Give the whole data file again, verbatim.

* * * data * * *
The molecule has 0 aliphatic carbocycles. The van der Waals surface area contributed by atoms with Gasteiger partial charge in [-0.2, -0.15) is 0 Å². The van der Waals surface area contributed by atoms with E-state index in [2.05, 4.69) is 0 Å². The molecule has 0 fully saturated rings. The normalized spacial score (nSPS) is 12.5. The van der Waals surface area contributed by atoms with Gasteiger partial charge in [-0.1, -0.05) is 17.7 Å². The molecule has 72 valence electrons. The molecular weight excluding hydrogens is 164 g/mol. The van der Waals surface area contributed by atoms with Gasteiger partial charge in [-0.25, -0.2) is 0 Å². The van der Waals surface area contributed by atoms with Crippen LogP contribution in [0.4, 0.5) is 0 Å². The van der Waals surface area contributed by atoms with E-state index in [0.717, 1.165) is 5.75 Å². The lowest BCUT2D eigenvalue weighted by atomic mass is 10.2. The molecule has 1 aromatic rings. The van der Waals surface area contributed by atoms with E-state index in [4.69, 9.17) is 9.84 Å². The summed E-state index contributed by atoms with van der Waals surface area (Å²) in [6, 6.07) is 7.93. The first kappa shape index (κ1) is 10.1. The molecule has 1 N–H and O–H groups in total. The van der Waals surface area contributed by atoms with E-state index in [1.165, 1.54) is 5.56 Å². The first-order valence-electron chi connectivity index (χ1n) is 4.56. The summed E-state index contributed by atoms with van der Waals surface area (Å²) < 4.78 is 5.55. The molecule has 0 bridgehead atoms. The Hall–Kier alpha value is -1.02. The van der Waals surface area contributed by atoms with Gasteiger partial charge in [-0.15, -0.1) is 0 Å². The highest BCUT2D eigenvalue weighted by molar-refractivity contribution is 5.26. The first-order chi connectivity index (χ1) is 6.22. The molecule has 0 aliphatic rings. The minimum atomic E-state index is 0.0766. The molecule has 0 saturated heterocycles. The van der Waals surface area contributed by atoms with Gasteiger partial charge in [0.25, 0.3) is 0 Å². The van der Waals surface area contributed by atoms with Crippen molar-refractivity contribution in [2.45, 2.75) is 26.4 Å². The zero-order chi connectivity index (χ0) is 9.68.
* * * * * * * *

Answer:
The molecule has 0 aliphatic carbocycles. The van der Waals surface area contributed by atoms with Gasteiger partial charge in [-0.2, -0.15) is 0 Å². The van der Waals surface area contributed by atoms with E-state index in [2.05, 4.69) is 0 Å². The molecule has 0 fully saturated rings. The normalized spacial score (nSPS) is 12.5. The van der Waals surface area contributed by atoms with Gasteiger partial charge in [-0.1, -0.05) is 17.7 Å². The molecule has 72 valence electrons. The molecular weight excluding hydrogens is 164 g/mol. The van der Waals surface area contributed by atoms with Gasteiger partial charge in [-0.25, -0.2) is 0 Å². The van der Waals surface area contributed by atoms with Crippen LogP contribution in [0.4, 0.5) is 0 Å². The van der Waals surface area contributed by atoms with E-state index in [0.717, 1.165) is 5.75 Å². The lowest BCUT2D eigenvalue weighted by atomic mass is 10.2. The molecule has 1 aromatic rings. The van der Waals surface area contributed by atoms with E-state index in [4.69, 9.17) is 9.84 Å². The summed E-state index contributed by atoms with van der Waals surface area (Å²) in [6, 6.07) is 7.93. The first kappa shape index (κ1) is 10.1. The molecule has 1 N–H and O–H groups in total. The van der Waals surface area contributed by atoms with E-state index in [1.165, 1.54) is 5.56 Å². The first-order valence-electron chi connectivity index (χ1n) is 4.56. The summed E-state index contributed by atoms with van der Waals surface area (Å²) < 4.78 is 5.55. The molecule has 0 bridgehead atoms. The Hall–Kier alpha value is -1.02. The van der Waals surface area contributed by atoms with Gasteiger partial charge in [-0.15, -0.1) is 0 Å². The highest BCUT2D eigenvalue weighted by molar-refractivity contribution is 5.26. The first-order chi connectivity index (χ1) is 6.22. The molecule has 0 aliphatic rings. The minimum atomic E-state index is 0.0766. The molecule has 0 saturated heterocycles. The van der Waals surface area contributed by atoms with Gasteiger partial charge in [0.25, 0.3) is 0 Å². The van der Waals surface area contributed by atoms with Crippen molar-refractivity contribution in [2.45, 2.75) is 26.4 Å². The zero-order chi connectivity index (χ0) is 9.68.